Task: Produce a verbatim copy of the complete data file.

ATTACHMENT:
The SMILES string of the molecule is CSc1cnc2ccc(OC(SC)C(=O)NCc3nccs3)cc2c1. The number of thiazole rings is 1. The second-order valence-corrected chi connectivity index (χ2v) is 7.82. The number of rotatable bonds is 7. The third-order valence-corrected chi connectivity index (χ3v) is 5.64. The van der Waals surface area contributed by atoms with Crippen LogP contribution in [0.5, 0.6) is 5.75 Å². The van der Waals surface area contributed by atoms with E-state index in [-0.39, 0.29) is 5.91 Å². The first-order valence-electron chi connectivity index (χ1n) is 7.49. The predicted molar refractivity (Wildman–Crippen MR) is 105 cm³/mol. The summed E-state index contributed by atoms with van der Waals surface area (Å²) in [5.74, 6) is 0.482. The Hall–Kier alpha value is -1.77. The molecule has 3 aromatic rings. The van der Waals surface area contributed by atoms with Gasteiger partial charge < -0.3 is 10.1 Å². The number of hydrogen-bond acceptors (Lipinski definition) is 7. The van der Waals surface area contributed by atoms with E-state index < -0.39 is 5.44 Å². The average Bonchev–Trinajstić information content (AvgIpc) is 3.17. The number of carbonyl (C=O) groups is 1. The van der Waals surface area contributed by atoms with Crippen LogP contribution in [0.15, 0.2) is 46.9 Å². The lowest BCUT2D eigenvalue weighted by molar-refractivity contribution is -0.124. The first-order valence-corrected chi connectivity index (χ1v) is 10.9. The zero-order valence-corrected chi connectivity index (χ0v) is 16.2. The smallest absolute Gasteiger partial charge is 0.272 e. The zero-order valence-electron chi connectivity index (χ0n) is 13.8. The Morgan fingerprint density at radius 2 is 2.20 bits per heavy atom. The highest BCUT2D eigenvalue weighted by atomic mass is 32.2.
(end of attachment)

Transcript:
The SMILES string of the molecule is CSc1cnc2ccc(OC(SC)C(=O)NCc3nccs3)cc2c1. The number of thiazole rings is 1. The second-order valence-corrected chi connectivity index (χ2v) is 7.82. The number of rotatable bonds is 7. The third-order valence-corrected chi connectivity index (χ3v) is 5.64. The van der Waals surface area contributed by atoms with Crippen LogP contribution in [0.5, 0.6) is 5.75 Å². The van der Waals surface area contributed by atoms with E-state index in [-0.39, 0.29) is 5.91 Å². The first-order valence-electron chi connectivity index (χ1n) is 7.49. The predicted molar refractivity (Wildman–Crippen MR) is 105 cm³/mol. The summed E-state index contributed by atoms with van der Waals surface area (Å²) in [5.74, 6) is 0.482. The Hall–Kier alpha value is -1.77. The molecule has 3 aromatic rings. The van der Waals surface area contributed by atoms with Gasteiger partial charge < -0.3 is 10.1 Å². The number of hydrogen-bond acceptors (Lipinski definition) is 7. The van der Waals surface area contributed by atoms with E-state index < -0.39 is 5.44 Å². The average Bonchev–Trinajstić information content (AvgIpc) is 3.17. The number of carbonyl (C=O) groups is 1. The van der Waals surface area contributed by atoms with Crippen LogP contribution in [0.15, 0.2) is 46.9 Å². The lowest BCUT2D eigenvalue weighted by molar-refractivity contribution is -0.124. The first-order valence-corrected chi connectivity index (χ1v) is 10.9. The zero-order valence-corrected chi connectivity index (χ0v) is 16.2. The smallest absolute Gasteiger partial charge is 0.272 e. The zero-order valence-electron chi connectivity index (χ0n) is 13.8. The Morgan fingerprint density at radius 2 is 2.20 bits per heavy atom. The highest BCUT2D eigenvalue weighted by atomic mass is 32.2.